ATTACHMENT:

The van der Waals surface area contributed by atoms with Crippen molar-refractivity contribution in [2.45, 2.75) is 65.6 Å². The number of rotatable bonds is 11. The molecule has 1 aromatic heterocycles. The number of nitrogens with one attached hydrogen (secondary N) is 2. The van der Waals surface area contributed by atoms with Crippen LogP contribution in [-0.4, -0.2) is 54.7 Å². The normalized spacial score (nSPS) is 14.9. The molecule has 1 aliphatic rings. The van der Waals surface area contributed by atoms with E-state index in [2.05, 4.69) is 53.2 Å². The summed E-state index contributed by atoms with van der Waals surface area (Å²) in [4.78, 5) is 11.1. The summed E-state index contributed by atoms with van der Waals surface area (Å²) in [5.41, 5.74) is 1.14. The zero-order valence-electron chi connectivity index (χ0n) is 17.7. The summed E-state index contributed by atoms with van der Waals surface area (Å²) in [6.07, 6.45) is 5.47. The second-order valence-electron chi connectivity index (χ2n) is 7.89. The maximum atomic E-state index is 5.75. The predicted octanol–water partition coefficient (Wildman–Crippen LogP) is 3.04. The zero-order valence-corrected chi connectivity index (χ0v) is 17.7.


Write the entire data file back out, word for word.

The van der Waals surface area contributed by atoms with Crippen molar-refractivity contribution in [2.45, 2.75) is 65.6 Å². The number of rotatable bonds is 11. The molecule has 1 aromatic heterocycles. The number of nitrogens with one attached hydrogen (secondary N) is 2. The van der Waals surface area contributed by atoms with Crippen LogP contribution in [-0.4, -0.2) is 54.7 Å². The normalized spacial score (nSPS) is 14.9. The molecule has 1 aliphatic rings. The van der Waals surface area contributed by atoms with E-state index in [2.05, 4.69) is 53.2 Å². The summed E-state index contributed by atoms with van der Waals surface area (Å²) in [4.78, 5) is 11.1. The summed E-state index contributed by atoms with van der Waals surface area (Å²) in [5.41, 5.74) is 1.14. The zero-order valence-electron chi connectivity index (χ0n) is 17.7. The summed E-state index contributed by atoms with van der Waals surface area (Å²) in [6.07, 6.45) is 5.47. The second-order valence-electron chi connectivity index (χ2n) is 7.89. The maximum atomic E-state index is 5.75. The predicted octanol–water partition coefficient (Wildman–Crippen LogP) is 3.04. The zero-order valence-corrected chi connectivity index (χ0v) is 17.7.